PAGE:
Hale Dunbar Jr. and his fianceé, Gayle Lyons, better known as Mr. Choppy and Gaylie Girl, respectively, are blissfully enjoying their reunion 55 years after their fling as teenagers. The impediment to their being able to set a date for a wedding, however, is the disapproval of Gaylie Girl’s grown children, Amanda and Petey, who are not only suspicious of the intentions of the humble Mr. Choppy, but who also are wondering how the matriarch of their well-to-do Illinois family could possibly be thinking about relocating to rural Mississippi.
Mr. Choppy, mayor and former owner of the Piggly Wiggly grocery store (and yes, for those of you who have never lived in the South, there really are Piggly Wiggly stores), just wants the best for his Gaylie Girl and for his beloved hometown of Second Creek. Luckily, he has the help of the widowed ladies of the town, a collection of diverse characters who call themselves the Nitwitts, to get Amanda and Petey on-board for a Labor Day wedding.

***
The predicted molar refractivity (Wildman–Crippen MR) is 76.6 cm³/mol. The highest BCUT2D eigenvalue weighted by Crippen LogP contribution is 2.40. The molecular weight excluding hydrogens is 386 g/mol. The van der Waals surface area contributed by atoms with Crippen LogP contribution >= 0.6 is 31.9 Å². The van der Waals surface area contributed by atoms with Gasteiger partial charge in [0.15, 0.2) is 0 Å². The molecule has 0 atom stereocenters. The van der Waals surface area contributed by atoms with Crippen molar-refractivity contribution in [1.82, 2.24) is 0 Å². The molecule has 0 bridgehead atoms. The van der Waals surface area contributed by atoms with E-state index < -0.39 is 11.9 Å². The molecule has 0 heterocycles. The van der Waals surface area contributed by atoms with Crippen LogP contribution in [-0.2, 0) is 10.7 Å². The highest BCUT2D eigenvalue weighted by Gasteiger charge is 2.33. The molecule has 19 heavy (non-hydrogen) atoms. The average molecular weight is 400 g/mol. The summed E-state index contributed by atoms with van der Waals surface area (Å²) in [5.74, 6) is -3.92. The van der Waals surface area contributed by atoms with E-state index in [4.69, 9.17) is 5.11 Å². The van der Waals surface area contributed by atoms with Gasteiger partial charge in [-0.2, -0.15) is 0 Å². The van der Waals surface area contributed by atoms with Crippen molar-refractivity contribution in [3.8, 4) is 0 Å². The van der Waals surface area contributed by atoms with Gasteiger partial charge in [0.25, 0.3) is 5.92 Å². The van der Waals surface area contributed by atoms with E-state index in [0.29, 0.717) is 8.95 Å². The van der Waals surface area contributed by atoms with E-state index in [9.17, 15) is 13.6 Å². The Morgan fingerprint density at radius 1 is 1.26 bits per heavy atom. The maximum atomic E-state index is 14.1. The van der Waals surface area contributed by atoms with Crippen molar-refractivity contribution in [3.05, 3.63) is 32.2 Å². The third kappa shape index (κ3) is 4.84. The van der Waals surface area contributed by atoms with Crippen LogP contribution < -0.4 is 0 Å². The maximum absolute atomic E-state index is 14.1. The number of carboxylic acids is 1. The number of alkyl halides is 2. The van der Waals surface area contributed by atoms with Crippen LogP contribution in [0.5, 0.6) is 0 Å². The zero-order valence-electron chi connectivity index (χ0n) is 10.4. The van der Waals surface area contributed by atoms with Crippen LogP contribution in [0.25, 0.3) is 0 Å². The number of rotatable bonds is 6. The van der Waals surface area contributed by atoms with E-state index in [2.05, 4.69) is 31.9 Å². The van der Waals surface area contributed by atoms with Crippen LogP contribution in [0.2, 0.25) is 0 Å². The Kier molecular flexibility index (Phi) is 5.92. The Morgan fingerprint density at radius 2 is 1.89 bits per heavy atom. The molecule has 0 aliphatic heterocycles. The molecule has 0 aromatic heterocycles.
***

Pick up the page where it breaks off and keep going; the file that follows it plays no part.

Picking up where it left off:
When Amanda and Petey visit, the Nitwitts work their magic to win them over with great food, culture and lovely architecture, and the town itself works a little magic to bring a happy ending to all involved. Southern hospitality and eccentricities are the order of the day throughout the novel. Those who enjoy light Southern charm will appreciate this frothy tale of late-blooming love.
Rated: Mild, for a few mild swear words and very mild references to sex.